The A318's cabin is among the least economy of Air France's short-haul fleet, with slim seats with minimal padding, similar to those of Croatia Airlines and Lufthansa Group. Legroom is similarly unimpressive (for reference, I'm 1.90 meters tall), and my knees were always a few millimeters away from the seat in front of me. That said, every seat has a USB-A port, and there's also onboard Wi-Fi, so anyone can send messages for free. Not bad for a 17 year old airplane.

Sadly, due to our late departure, we missed out on the best part of the trip: the sunset. We took off in a westward direction. You can usually get a great view of the Dalmatian Islands when you take off, especially during sunrise and sunset. Unfortunately, that wasn't to be the case. By the time we took off, it was already almost completely dark.

The service started soon after takeoff and consisted of a choice between a chicken or vegetarian sandwich and a drink of your choice. I chose the chicken sandwich, red wine and soda water. Although small, the sandwich was one of the best I have ever had on an airplane and was very fresh and tasty. The wine, on the other hand, was average but good enough for economy. In my opinion, the in-flight service is where Air France really shines, as I cannot remember the last time an airline offered wine and soda water in a separate package as part of the scheduled catering on a short-haul European flight. The flight attendants seemed enthusiastic and in good spirits throughout the flight.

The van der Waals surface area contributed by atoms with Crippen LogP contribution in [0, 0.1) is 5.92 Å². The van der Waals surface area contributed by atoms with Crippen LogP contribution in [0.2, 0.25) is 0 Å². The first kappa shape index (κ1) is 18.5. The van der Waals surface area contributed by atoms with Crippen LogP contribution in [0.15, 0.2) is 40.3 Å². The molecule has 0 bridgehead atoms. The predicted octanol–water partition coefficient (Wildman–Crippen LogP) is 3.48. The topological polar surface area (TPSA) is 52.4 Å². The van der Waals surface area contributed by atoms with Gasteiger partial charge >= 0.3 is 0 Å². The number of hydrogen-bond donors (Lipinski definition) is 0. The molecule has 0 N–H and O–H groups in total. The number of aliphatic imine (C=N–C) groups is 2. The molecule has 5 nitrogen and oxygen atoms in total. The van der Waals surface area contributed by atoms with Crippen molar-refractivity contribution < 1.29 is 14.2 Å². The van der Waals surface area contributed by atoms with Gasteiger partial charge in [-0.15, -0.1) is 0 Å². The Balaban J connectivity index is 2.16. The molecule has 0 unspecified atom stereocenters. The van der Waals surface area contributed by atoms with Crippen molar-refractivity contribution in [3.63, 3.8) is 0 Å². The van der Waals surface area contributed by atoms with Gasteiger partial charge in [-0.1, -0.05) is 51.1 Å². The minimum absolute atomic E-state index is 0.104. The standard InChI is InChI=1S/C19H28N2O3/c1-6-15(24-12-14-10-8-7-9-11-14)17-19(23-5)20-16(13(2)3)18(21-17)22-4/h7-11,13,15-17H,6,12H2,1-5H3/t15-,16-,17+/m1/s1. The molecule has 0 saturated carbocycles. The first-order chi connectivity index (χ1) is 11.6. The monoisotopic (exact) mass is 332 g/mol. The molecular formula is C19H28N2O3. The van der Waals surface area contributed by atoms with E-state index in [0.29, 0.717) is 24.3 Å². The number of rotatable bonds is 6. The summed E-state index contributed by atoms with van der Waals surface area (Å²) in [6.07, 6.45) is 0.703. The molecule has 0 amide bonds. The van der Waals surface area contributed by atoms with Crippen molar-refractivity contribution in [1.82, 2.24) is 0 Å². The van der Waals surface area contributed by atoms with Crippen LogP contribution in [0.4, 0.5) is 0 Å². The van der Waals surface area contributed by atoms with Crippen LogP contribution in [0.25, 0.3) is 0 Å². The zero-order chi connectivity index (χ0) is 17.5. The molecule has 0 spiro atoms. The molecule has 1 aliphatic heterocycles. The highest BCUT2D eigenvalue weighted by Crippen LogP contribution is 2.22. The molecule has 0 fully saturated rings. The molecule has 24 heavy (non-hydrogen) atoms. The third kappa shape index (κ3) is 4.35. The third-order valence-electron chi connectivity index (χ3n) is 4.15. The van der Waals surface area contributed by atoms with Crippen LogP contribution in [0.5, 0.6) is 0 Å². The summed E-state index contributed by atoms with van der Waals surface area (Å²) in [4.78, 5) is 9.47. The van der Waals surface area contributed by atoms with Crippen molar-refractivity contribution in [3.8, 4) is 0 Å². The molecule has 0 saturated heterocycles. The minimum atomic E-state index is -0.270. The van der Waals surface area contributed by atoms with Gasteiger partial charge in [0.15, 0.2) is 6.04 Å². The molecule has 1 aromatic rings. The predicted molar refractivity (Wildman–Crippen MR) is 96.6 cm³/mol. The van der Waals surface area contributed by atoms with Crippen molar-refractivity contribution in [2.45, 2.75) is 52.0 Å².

After a smooth flight, we landed at CDG after 1 hour 49 minutes of flying time, then taxied to our gate for 12 minutes, which is standard for CDG. It took less than 10 minutes from disembarking the plane to arriving at our train to Paris. CDG gets a lot of criticism for being a complicated airport to transfer to (and rightly so), but it's a great airport for Schengen arrivals.

All in all, it was a perfectly pleasant trip, apart from a two-hour delay in arrival due to force majeure. I have been flying Air France frequently over the past 6 months, both short and long distance, and although I have been almost completely loyal to Lufthansa his group for 10 years, Air France is in every way I can definitely say I'm better than them. One of the last airlines in Europe to offer anything resembling a legacy product in economy. Add to that the irony that French staff are much less likely to go on strike than their German counterparts, and it's easy to see why I don't look back.



Source link

Leave a Reply

Your email address will not be published. Required fields are marked *